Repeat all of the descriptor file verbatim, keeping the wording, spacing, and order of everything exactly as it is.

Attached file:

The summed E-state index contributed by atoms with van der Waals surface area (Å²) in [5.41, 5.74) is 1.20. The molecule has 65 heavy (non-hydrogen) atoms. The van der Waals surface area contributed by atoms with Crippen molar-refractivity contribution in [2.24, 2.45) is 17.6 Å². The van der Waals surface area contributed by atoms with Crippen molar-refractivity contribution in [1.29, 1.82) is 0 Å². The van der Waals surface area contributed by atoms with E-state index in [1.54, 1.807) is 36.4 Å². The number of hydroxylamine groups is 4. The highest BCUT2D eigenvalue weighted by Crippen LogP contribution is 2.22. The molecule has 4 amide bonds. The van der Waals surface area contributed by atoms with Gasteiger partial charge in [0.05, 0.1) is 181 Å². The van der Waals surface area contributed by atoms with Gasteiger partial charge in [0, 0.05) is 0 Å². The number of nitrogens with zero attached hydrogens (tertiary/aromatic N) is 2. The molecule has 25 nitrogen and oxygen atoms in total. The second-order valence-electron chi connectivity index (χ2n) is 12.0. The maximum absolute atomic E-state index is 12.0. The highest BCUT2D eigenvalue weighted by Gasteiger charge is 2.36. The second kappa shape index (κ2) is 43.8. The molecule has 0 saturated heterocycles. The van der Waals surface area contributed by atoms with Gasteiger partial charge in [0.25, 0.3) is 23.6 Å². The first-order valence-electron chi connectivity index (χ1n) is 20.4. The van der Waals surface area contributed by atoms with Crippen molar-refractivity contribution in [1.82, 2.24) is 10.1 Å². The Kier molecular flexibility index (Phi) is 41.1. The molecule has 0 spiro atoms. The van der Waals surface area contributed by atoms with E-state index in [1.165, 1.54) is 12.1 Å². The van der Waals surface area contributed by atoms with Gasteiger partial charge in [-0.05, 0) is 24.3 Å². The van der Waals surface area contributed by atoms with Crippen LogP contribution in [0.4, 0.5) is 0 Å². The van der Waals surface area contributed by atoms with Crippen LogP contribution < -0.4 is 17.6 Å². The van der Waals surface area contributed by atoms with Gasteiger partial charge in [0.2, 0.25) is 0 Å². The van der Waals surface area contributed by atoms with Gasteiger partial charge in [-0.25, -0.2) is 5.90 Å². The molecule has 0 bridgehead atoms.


The summed E-state index contributed by atoms with van der Waals surface area (Å²) in [5.41, 5.74) is 1.20. The molecule has 65 heavy (non-hydrogen) atoms. The van der Waals surface area contributed by atoms with Crippen molar-refractivity contribution in [2.24, 2.45) is 17.6 Å². The van der Waals surface area contributed by atoms with Crippen molar-refractivity contribution in [1.29, 1.82) is 0 Å². The van der Waals surface area contributed by atoms with E-state index in [1.54, 1.807) is 36.4 Å². The number of hydroxylamine groups is 4. The highest BCUT2D eigenvalue weighted by Crippen LogP contribution is 2.22. The molecule has 4 amide bonds. The van der Waals surface area contributed by atoms with Gasteiger partial charge in [0.05, 0.1) is 181 Å². The van der Waals surface area contributed by atoms with Gasteiger partial charge in [0, 0.05) is 0 Å². The number of nitrogens with zero attached hydrogens (tertiary/aromatic N) is 2. The molecule has 25 nitrogen and oxygen atoms in total. The second-order valence-electron chi connectivity index (χ2n) is 12.0. The maximum absolute atomic E-state index is 12.0. The highest BCUT2D eigenvalue weighted by Gasteiger charge is 2.36. The second kappa shape index (κ2) is 43.8. The molecule has 0 saturated heterocycles. The van der Waals surface area contributed by atoms with Gasteiger partial charge in [0.25, 0.3) is 23.6 Å². The first-order valence-electron chi connectivity index (χ1n) is 20.4. The van der Waals surface area contributed by atoms with Crippen molar-refractivity contribution in [1.82, 2.24) is 10.1 Å². The Kier molecular flexibility index (Phi) is 41.1. The molecule has 0 spiro atoms. The van der Waals surface area contributed by atoms with E-state index in [1.165, 1.54) is 12.1 Å². The van der Waals surface area contributed by atoms with Gasteiger partial charge in [-0.05, 0) is 24.3 Å². The van der Waals surface area contributed by atoms with Crippen LogP contribution in [0.4, 0.5) is 0 Å². The van der Waals surface area contributed by atoms with Crippen LogP contribution < -0.4 is 17.6 Å². The van der Waals surface area contributed by atoms with Gasteiger partial charge in [0.2, 0.25) is 0 Å². The van der Waals surface area contributed by atoms with Gasteiger partial charge in [-0.25, -0.2) is 5.90 Å². The molecule has 0 bridgehead atoms.